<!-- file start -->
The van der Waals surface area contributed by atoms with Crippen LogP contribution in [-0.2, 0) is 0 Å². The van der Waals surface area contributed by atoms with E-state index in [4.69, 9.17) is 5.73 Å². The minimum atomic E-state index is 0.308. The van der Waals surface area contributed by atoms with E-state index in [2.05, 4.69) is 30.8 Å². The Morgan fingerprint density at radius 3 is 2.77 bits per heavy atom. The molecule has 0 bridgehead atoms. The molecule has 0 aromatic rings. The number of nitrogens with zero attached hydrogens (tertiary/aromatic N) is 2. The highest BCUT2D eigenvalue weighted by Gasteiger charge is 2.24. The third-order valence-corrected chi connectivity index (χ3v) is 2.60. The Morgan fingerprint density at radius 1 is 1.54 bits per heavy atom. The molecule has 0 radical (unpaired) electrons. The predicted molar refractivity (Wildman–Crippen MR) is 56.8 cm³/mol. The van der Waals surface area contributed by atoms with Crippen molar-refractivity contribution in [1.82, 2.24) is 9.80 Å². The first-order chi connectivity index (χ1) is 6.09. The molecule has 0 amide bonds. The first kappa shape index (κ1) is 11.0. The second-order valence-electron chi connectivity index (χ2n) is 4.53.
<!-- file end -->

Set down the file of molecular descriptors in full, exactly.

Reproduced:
The van der Waals surface area contributed by atoms with Crippen LogP contribution in [-0.2, 0) is 0 Å². The van der Waals surface area contributed by atoms with E-state index in [4.69, 9.17) is 5.73 Å². The minimum atomic E-state index is 0.308. The van der Waals surface area contributed by atoms with E-state index in [2.05, 4.69) is 30.8 Å². The Morgan fingerprint density at radius 3 is 2.77 bits per heavy atom. The molecule has 0 bridgehead atoms. The molecule has 0 aromatic rings. The number of nitrogens with zero attached hydrogens (tertiary/aromatic N) is 2. The highest BCUT2D eigenvalue weighted by Gasteiger charge is 2.24. The third-order valence-corrected chi connectivity index (χ3v) is 2.60. The Morgan fingerprint density at radius 1 is 1.54 bits per heavy atom. The molecule has 0 radical (unpaired) electrons. The predicted molar refractivity (Wildman–Crippen MR) is 56.8 cm³/mol. The van der Waals surface area contributed by atoms with Crippen molar-refractivity contribution in [1.82, 2.24) is 9.80 Å². The first-order chi connectivity index (χ1) is 6.09. The molecule has 0 amide bonds. The first kappa shape index (κ1) is 11.0. The second-order valence-electron chi connectivity index (χ2n) is 4.53.